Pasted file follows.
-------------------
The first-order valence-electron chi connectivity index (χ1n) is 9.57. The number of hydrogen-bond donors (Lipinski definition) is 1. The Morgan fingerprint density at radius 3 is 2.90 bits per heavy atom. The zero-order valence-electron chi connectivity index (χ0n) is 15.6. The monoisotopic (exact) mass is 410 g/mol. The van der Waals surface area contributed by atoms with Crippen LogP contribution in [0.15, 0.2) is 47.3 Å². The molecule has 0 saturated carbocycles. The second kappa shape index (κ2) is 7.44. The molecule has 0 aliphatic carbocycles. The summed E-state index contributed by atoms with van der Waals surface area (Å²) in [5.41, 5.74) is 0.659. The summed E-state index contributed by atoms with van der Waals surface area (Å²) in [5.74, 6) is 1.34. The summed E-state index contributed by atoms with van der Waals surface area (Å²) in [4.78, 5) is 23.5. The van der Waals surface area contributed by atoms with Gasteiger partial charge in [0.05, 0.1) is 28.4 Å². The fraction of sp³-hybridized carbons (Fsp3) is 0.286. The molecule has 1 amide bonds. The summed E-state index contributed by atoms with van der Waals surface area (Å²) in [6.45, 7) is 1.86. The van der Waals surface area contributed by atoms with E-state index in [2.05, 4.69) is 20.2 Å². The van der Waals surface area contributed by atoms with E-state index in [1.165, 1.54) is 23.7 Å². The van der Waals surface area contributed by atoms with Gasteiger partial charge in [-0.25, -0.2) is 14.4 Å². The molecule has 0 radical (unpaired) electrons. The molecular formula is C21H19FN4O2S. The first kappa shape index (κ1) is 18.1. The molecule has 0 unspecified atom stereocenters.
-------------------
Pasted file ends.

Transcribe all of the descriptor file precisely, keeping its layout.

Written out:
The first-order valence-electron chi connectivity index (χ1n) is 9.57. The number of hydrogen-bond donors (Lipinski definition) is 1. The Morgan fingerprint density at radius 3 is 2.90 bits per heavy atom. The zero-order valence-electron chi connectivity index (χ0n) is 15.6. The monoisotopic (exact) mass is 410 g/mol. The van der Waals surface area contributed by atoms with Crippen LogP contribution in [0.15, 0.2) is 47.3 Å². The molecule has 0 saturated carbocycles. The second kappa shape index (κ2) is 7.44. The molecule has 0 aliphatic carbocycles. The summed E-state index contributed by atoms with van der Waals surface area (Å²) in [5.41, 5.74) is 0.659. The summed E-state index contributed by atoms with van der Waals surface area (Å²) in [5.74, 6) is 1.34. The summed E-state index contributed by atoms with van der Waals surface area (Å²) in [4.78, 5) is 23.5. The van der Waals surface area contributed by atoms with Gasteiger partial charge in [0.05, 0.1) is 28.4 Å². The fraction of sp³-hybridized carbons (Fsp3) is 0.286. The molecule has 1 amide bonds. The summed E-state index contributed by atoms with van der Waals surface area (Å²) in [6.45, 7) is 1.86. The van der Waals surface area contributed by atoms with E-state index in [2.05, 4.69) is 20.2 Å². The van der Waals surface area contributed by atoms with E-state index in [1.165, 1.54) is 23.7 Å². The van der Waals surface area contributed by atoms with Gasteiger partial charge in [-0.25, -0.2) is 14.4 Å². The molecule has 0 radical (unpaired) electrons. The molecular formula is C21H19FN4O2S. The first kappa shape index (κ1) is 18.1. The molecule has 0 unspecified atom stereocenters.